Hindustan Times ST (Mumbai)
49 girls from Mumbra bend rules to make a mark on football field
The suburb’s first all-girls football tournament will be held on International Women’s Day
MUMBAI: Just how important can a sport be in one’s life? Ask Mumbra girl Ikra Ansari. The 13-year-old, whose life revolves around football, spent five days to convince her parents to allow her to play the sport.
Likewise, Nazneen Khan, also 13, who had to give up on playing outside her house as a child, had to fight her own battle to be part of a football team.
Each of the 49 girls, who will play Mumbra’s first women’s football tournament, the Fatima Bi Savitrabai Football Tournament on International Women’s Day, have their own story. All of them have fought societal censure, parental control and the guilt of discarding their scarves and dupattas for their dream.
For these girls, the significance of this event goes way beyond sports. Around five years ago, when a motley bunch of girls started playing football, it was nothing less than sparking off a silent revolution. Many girls would drop out, after signing up. Some would have to lie at their homes to play. Others would have constant pressure from neighbours and even parents and brothers to stop doing so.
These are the reasons why when Parcham, a not-for-profit organisation that encourages these girls to embrace sports, announced the tournament and called for entries, they were anxious about the turnout. But they were pleasantly surprised.
“Within days, we got over 100 applications. We didn’t have the funds so we had to get in a professionally certified coach to narrow down the list to 49,” said Sabah Khan, who runs Parcham.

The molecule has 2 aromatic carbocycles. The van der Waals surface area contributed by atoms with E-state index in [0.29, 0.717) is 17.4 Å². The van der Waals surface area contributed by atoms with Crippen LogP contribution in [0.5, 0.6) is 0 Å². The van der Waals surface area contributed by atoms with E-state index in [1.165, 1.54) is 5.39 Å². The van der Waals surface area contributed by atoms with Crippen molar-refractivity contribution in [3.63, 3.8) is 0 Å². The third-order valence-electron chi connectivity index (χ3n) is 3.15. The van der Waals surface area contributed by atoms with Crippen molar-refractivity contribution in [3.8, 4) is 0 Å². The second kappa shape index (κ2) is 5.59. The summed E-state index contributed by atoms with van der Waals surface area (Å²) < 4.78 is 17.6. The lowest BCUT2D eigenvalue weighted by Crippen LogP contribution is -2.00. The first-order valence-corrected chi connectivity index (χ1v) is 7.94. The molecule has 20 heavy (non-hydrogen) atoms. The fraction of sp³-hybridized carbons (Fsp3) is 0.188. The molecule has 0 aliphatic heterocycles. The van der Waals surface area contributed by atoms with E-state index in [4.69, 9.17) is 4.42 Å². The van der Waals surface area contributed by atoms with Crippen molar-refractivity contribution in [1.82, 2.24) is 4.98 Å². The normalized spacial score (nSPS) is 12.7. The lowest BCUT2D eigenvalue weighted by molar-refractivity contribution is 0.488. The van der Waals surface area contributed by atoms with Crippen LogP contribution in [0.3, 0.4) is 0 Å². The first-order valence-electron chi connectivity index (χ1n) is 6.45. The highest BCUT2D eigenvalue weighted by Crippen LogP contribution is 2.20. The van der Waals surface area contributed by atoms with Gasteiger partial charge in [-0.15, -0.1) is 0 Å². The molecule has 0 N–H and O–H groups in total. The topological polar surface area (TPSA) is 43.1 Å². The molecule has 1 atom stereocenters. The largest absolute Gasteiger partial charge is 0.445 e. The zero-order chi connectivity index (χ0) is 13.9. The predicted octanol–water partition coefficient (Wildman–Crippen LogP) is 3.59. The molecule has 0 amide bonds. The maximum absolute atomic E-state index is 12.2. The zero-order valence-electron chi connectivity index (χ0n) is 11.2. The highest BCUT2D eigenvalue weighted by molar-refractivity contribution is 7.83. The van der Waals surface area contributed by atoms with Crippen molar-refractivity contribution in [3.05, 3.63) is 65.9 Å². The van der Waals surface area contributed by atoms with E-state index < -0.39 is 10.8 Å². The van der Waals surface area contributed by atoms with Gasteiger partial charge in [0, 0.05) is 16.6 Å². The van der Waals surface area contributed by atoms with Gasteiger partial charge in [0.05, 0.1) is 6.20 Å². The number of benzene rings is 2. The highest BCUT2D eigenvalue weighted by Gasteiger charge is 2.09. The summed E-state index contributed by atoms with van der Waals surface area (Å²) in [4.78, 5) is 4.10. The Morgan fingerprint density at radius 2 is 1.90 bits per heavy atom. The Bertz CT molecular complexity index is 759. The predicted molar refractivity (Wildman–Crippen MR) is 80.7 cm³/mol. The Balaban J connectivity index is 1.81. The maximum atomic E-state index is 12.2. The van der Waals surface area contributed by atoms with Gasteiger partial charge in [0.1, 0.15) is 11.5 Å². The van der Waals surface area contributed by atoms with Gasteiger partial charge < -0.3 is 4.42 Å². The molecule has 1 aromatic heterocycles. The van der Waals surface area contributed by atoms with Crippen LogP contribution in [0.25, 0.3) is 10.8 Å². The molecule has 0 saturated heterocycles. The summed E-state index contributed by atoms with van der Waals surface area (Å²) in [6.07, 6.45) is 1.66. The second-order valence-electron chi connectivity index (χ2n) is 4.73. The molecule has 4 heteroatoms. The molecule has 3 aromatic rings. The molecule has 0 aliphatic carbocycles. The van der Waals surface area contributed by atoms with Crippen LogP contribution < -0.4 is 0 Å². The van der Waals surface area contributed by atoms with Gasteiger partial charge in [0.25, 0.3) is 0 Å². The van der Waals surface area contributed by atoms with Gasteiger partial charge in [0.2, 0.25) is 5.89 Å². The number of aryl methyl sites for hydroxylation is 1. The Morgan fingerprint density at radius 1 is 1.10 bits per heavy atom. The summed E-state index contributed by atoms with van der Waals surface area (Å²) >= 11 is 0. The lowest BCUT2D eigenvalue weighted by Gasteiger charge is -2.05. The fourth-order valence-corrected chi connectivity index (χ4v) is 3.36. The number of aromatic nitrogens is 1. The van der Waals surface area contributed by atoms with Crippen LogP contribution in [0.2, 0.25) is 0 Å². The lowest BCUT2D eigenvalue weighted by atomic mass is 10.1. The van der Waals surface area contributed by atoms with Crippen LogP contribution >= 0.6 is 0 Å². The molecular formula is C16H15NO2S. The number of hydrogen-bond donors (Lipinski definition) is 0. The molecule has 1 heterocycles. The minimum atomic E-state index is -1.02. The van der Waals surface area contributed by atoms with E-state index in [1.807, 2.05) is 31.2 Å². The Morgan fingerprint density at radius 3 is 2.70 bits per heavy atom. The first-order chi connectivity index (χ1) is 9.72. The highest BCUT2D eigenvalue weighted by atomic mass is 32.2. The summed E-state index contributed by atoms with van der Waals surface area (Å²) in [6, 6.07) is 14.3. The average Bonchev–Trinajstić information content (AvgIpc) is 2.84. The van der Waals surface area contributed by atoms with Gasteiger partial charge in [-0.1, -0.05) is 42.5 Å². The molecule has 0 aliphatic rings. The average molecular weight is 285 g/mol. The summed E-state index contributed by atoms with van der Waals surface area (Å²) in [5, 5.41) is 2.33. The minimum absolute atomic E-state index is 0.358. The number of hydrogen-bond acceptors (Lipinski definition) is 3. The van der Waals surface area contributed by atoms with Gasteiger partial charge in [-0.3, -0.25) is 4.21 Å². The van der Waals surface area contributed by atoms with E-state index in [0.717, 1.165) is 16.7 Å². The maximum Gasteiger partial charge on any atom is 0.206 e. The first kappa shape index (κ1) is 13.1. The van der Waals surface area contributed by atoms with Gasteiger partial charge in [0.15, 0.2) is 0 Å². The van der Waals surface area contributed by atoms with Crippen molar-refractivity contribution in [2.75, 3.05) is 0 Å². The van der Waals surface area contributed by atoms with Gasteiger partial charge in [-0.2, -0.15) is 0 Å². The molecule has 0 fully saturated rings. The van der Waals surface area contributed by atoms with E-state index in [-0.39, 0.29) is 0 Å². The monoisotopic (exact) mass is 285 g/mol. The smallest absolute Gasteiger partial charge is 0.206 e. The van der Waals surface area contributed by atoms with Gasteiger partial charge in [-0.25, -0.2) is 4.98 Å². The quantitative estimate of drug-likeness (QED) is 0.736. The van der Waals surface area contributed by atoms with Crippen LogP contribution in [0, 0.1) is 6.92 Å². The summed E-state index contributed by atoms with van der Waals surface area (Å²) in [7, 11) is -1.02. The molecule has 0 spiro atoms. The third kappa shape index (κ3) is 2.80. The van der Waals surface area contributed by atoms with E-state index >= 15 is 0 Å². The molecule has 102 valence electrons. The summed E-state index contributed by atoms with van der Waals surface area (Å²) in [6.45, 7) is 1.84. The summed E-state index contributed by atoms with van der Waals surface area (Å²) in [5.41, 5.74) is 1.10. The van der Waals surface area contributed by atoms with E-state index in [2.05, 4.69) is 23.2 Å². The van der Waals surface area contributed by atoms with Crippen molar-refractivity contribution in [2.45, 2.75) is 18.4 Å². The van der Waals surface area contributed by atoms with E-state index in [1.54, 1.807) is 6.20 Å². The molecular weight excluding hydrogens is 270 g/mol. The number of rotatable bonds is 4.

Parcham tied up with the Thane Municipal Corporation (TMC)’S education department for pushing girls in civic schools in Mumbra for the tournament.
However, getting the girls interested was only the first of many battles that Parcham and TMC had to fight. For many, football was a game they’d never heard of. “Barring three to four girls, who had only watched the game on television, most others hadn’t even heard of it. This was the beginning of the challenge,” said Sabah Parveen, associated with Parcham, who is training these girls.
Another challenge was getting the girls to shed ‘shame’ and guilt at playing in public spaces, said Khan, saying that they only pushing the girls to “let go of their bodies and run” was a big task.
Parveen added, “These girls are not used to leaving their homes without scarves and dupattas. For the first few days, they refused to play without these. We had to speak to them, mentally condition them to shed these while playing.”
Which is why, for many like Ikra, while the first few days were tough, the battles haven’t ended. “It felt very weird to not have my scarf or dupatta on me. I am still not very keen on wearing a T-shirt and a track pant on Tuesday, but I am trying to adjust,” she said.
Ikra had never played football till that day. Nearly 40 days later, she’s the captain of her team.
Nazneen too is delighted. “I wanted to be a doctor. Now, I want to be a footballer who is also a doctor,” she gushes.